We do not read to make ourselves feel good, or to be better than other members at church. We read because it’s good for our souls, and it serve our hearts delight. If you find yourself being discouraged because others read more than you, remember that people have different dispositions and preferences. Some people(me) are just nerdier than the rest, and find constant reading to be a joy. Comparison will not be able to sustain the desire to read more, only joy can. Recognize that the reason you should read more is because it is good, important, and healthy.
I love reading. It is my single favorite hobby to do in life. Those who know me best, will regularly hear me discussing something I am currently reading, or have recently read. As people have come to know me as an avid reader, I often hear the same sentiment- “I wish I read more”. I find myself regularly encouraging others in ways to grow as a reader, and in turn, read more than they do now. Reading is a joyful endeavor, and I love seeing people grow in their love and appreciation for good books. I will share below a number of different pieces of advice I find myself often sharing with others. I hope these serve you well – Tolle Lege!
Learn To Read
This first tip is not meant to be insulting, or belittling. The reality is, most people do not know how to read well. More than simply identifying words and rushing through pages, reading requires prolonged, critical engagement with thoughts and arguments. Every author is making an argument to you, and the reader needs to be able to engage with the authors flow of thought and the development of his/her argument. This takes time, and is a skill worth learning well. Reading is a very active experience. There are also different ways to read a book, at different levels of engagement. You can check out the famous book, How to Read a Book, by Mortimer Adler, to get you started.
Read What Interests You
Often, when somebody wants to grow as a reader, they think they need to begin by jumping into major works, on subjects they “ought” to be interested in. In my context, I meet individuals often who say they want to grow as a reader, and immediately think that means they should take on Herman Bavinck’s 4 volume Reformed Dogmatics. While such reading might work out for them, often, new readers would be best served starting small, and in areas where they find genuine interest in. Do you like baseball? Read a book on baseball you find intriguing. Do you think history is kind of cool? Go pick up a good book on a compelling era of history. There is no need to get going on a 1,500 page work by a major theologian if you’re going to drop out after 20 pages. Read fiction. Read good, compelling books on the christian life from the best authors (C.S. Lewis, Kevin DeYoung, etc). I constantly find myself reading books on Theology, American History, Winston Churchill, Economics, and the New England Patriots, because that drives my passion for reading. Reading books you are interested in will make you a better reader, develop more interests that you can read up on, and give you momentum for tackling bigger books.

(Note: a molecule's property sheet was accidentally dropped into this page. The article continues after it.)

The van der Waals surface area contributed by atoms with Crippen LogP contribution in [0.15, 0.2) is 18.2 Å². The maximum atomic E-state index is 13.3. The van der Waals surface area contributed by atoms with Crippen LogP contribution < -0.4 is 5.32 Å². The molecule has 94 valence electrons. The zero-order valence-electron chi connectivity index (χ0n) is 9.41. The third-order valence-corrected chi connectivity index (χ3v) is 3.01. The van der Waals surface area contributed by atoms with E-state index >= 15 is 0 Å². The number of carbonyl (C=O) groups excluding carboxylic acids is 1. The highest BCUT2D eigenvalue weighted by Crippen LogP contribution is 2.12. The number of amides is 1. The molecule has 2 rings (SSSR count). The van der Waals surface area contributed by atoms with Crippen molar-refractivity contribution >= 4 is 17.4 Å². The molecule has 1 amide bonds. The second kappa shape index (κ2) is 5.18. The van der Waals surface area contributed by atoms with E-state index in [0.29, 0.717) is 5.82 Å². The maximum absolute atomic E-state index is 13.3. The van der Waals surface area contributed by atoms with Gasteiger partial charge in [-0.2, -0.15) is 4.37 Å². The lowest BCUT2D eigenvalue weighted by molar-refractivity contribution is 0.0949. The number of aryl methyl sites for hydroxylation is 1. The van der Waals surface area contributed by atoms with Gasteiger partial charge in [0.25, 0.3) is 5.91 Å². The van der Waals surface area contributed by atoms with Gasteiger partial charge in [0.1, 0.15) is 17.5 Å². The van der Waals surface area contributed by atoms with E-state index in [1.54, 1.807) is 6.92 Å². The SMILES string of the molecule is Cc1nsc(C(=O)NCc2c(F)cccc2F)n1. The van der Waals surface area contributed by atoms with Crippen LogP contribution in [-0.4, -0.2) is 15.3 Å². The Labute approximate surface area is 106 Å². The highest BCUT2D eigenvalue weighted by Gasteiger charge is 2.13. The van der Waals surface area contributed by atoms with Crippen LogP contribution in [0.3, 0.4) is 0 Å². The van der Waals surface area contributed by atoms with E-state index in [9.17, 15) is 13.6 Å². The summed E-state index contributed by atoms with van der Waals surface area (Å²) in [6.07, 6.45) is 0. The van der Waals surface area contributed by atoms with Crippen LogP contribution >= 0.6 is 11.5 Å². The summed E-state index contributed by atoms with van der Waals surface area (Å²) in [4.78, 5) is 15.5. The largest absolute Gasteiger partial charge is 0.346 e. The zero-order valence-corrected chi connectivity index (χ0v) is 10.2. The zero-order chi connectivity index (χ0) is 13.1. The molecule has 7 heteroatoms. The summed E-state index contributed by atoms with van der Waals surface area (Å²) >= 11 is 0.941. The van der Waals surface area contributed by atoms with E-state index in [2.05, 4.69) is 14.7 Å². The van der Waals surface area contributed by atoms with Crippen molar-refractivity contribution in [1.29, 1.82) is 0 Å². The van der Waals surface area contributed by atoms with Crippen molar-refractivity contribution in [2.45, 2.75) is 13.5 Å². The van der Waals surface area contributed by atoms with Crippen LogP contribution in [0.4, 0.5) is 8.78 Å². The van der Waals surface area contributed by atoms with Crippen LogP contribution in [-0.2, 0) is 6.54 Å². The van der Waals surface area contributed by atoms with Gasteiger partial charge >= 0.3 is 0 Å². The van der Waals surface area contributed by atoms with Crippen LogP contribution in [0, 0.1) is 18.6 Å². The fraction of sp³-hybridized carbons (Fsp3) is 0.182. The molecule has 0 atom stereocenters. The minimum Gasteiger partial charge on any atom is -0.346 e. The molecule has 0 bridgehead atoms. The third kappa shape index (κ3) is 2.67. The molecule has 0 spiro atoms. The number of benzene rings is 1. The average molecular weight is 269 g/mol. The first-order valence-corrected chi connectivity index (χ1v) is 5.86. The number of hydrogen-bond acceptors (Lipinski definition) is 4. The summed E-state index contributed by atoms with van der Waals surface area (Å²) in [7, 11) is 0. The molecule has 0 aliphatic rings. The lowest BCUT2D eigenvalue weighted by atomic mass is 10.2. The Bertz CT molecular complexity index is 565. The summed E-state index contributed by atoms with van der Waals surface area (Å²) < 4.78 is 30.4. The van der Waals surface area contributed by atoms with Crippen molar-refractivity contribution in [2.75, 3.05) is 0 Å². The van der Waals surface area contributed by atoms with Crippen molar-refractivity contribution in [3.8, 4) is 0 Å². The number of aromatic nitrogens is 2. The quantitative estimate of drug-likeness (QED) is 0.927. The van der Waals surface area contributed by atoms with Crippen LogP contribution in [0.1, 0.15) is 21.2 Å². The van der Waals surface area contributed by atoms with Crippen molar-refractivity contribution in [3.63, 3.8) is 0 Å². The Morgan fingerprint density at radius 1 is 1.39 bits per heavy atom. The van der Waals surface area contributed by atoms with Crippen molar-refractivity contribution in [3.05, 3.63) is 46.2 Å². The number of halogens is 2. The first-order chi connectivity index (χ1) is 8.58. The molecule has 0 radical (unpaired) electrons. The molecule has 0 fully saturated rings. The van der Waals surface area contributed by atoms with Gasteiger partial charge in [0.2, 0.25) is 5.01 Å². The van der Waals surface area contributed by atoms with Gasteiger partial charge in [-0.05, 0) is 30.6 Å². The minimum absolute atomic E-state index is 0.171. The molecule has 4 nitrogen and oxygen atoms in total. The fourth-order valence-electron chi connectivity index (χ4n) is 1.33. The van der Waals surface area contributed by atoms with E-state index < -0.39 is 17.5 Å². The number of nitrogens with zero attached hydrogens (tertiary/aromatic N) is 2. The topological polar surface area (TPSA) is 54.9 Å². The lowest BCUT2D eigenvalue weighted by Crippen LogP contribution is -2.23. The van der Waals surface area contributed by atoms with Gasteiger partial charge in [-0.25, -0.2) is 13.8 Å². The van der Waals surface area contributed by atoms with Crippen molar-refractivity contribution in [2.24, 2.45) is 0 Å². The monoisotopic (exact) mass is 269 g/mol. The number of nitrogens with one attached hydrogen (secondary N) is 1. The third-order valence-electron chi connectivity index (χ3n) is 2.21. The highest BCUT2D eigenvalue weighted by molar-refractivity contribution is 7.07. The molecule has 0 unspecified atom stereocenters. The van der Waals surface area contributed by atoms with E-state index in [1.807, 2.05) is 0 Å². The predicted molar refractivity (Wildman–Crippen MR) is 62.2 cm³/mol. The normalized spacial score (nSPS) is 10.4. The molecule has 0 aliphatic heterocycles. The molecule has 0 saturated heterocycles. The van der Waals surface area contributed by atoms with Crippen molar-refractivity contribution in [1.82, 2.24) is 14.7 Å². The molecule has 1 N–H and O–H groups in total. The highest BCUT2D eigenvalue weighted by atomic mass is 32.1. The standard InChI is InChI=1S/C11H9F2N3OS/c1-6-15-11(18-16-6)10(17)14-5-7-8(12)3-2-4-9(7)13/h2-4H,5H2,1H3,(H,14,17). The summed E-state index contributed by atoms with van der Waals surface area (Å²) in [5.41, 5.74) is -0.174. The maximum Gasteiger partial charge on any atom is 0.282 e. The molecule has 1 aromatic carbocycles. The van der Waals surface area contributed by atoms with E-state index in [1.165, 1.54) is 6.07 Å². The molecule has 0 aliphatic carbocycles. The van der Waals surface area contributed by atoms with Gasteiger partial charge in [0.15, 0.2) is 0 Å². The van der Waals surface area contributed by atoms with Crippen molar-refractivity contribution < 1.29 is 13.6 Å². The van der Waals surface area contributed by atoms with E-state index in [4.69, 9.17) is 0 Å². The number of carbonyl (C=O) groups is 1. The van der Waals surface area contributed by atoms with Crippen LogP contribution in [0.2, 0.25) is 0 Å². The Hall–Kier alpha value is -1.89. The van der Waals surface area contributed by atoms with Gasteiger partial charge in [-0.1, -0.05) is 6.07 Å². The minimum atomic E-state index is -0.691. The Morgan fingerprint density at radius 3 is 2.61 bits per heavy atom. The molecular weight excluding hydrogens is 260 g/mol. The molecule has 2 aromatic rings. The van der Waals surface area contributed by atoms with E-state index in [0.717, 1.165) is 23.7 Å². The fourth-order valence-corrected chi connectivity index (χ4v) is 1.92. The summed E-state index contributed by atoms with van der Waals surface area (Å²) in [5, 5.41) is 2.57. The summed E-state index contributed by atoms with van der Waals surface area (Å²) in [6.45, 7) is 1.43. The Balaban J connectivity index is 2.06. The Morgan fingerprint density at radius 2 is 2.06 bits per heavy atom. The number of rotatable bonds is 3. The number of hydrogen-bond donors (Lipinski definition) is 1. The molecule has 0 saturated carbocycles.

Build Momentum with a Reading Snowball
There is something about finishing books which builds momentum. When you close the back cover on a book you’ve just spent days engaging with, you want to pick up the next one and keep going. I find it helpful, for newer readers to pick up smaller books, which they will be able to actually finish, rather than massive tomes which they may burn out on quickly. As you finish off books that are in the ~100 page range, it will encourage you, and equip you to take on books that closer to ~200 pages. As the momentum grows, your ability to take on more will build as well. I could never have imagined taking on books of 800+ pages when I was in college, but now, they don’t seem daunting to me (in fact, I love them!). Even if you don’t end up reading major works, finishing off books will help keep you in the flow of reading.
Quit Bad Books…But Not Too Fast
What happens if you find yourself reading a book, and it is just absolutely dull? We don’t want to waste too much of our precious time on bad books, and let’s be honest, there are a lot of bad books. One blogger made the sad, but true observation that we will not have time in our short lives to read everything we would like to. Therefore, we need to prioritize what we read, and be willing to move on from bad books that only waste time for good books. I learned a rule on when to quit bad books which I find helpful. The rule goes like this – Take 100, and subtract your age. That is how many pages you must read of a book before you can quit it. This keeps you from quitting too fast(some books just take time to get going) and allows you to quit before you’ve spent too much time on it. At the time of this writing, I now give every book 70 pages before I quit. This rule has paid off both ways, both in keeping my in good books which started slow, and allowing me to ditch bad books not worth my time.
Buy More Books
Some people think the best way to buy books, is only to buy them as you are able to read them. This may be very financially responsible, but it actually limits how many books you end up reading. Al Mohler, President of the Southern Baptist Theological Seminary, shared his recommendations with a group of pastors at a local conference. He said “if you wait to buy books for only when you’re going to read them, you’re going to miss out on a lot of good books”(paraphrase). I think he is right. If you we’re to tally up the most important books in my life, most of them were books I had owned for several years.